Michigan is the closest state in the country to a pure no-fault system*. This means that if I drive my Pinto into your Maserati, I pay for my pinto and you pay for your Maserati. It sounds very simple, but consider the ramifications of this from a rate-making perspective. I (I actually do this, so I can say I here) have to consider every driver of every vehicle in your area and rate you based on what the collective risk is of that area / zip code / whatever. I no longer care that you are a safe driver, because I can't consider subrogation against the at-fault party if you are hit by someone else. I can't consider that your years of experience are making you less risky, because you are driving on a road littered with assholes.

What makes this even worse is the amount of fraud that happens as a result. Anyone can basically get hurt anywhere, drive their $1,000 car into a tree, and suddenly their auto policy has become their health insurance and we end up paying for a $250,000 fusion surgery and a decade of pain pills. It happens all-the-damn-time.  So much so that my company is pulling out of Michigan entirely because of how hard it is to be profitable.

* - The only conditions where this is not applicable is significant injuries and death. Otherwise, this basically holds.

jfer_rose

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Re: Car insurance for someone who has never previously owned a car?
« Reply #3 on: May 08, 2015, 08:26:44 AM »
Those numbers seem very high though. You sure it was per month?

Yup. The price for six months of insurance was also listed but I don't dare repeat those here for fear of making myself sick.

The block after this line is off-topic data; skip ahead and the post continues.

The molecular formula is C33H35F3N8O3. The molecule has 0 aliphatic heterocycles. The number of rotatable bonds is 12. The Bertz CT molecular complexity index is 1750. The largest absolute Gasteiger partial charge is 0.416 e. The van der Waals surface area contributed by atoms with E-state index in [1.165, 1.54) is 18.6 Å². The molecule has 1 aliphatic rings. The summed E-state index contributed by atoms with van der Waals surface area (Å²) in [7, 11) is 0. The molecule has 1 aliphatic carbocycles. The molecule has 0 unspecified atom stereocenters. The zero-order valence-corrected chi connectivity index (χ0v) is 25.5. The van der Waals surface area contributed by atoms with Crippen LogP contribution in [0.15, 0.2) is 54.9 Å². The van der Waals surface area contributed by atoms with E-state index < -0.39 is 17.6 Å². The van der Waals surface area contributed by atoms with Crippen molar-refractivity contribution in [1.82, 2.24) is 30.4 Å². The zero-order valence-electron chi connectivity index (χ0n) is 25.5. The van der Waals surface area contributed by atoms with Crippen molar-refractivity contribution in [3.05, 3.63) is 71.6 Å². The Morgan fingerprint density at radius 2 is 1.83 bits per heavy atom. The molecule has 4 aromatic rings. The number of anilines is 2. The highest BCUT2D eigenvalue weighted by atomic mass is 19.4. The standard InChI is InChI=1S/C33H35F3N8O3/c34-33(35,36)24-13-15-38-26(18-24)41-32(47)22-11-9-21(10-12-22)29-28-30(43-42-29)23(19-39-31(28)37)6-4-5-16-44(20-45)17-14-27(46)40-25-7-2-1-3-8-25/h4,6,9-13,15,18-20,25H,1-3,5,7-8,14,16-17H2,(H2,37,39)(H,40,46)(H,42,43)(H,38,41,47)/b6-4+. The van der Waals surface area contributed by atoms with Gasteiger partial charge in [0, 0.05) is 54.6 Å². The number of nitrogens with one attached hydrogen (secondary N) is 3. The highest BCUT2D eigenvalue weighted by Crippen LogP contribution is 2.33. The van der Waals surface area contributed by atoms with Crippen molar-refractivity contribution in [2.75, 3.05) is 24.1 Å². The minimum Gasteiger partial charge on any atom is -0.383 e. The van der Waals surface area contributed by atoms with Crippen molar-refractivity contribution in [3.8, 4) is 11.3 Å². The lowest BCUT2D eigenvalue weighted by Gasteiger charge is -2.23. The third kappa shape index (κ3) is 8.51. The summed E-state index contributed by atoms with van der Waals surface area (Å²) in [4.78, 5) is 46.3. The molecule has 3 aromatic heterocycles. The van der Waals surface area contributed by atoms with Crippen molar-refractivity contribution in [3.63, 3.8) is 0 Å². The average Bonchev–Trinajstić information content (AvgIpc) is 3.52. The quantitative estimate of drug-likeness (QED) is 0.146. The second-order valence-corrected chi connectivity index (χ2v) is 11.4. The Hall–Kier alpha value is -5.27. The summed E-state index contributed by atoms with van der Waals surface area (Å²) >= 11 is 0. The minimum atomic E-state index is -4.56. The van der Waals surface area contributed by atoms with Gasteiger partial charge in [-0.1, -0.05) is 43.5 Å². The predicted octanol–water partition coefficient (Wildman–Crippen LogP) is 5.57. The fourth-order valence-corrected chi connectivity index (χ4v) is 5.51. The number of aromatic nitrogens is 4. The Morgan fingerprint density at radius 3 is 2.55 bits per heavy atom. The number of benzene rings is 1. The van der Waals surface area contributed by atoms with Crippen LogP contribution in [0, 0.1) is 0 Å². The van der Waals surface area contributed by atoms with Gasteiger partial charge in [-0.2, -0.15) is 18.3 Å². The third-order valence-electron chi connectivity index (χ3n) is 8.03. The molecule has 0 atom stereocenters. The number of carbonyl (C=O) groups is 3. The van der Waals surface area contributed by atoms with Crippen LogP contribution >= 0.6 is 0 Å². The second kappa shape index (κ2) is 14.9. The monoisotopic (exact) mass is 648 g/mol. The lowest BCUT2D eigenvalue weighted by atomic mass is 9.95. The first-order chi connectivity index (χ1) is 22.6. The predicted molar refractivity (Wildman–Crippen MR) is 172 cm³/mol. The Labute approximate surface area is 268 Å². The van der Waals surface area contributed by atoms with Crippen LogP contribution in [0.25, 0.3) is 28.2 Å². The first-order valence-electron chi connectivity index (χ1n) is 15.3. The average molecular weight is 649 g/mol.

jfer_rose

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Re: Car insurance for someone who has never previously owned a car?
« Reply #4 on: May 08, 2015, 08:29:29 AM »
Rant explanation incoming, because it's not just you:

Michigan is the closest state in the country to a pure no-fault system*. This means that if I drive my Pinto into your Maserati, I pay for my pinto and you pay for your Maserati. It sounds very simple, but consider the ramifications of this from a rate-making perspective. I (I actually do this, so I can say I here) have to consider every driver of every vehicle in your area and rate you based on what the collective risk is of that area / zip code / whatever. I no longer care that you are a safe driver, because I can't consider subrogation against the at-fault party if you are hit by someone else. I can't consider that your years of experience are making you less risky, because you are driving on a road littered with assholes.

What makes this even worse is the amount of fraud that happens as a result. Anyone can basically get hurt anywhere, drive their $1,000 car into a tree, and suddenly their auto policy has become their health insurance and we end up paying for a $250,000 fusion surgery and a decade of pain pills. It happens all-the-damn-time.  So much so that my company is pulling out of Michigan entirely because of how hard it is to be profitable.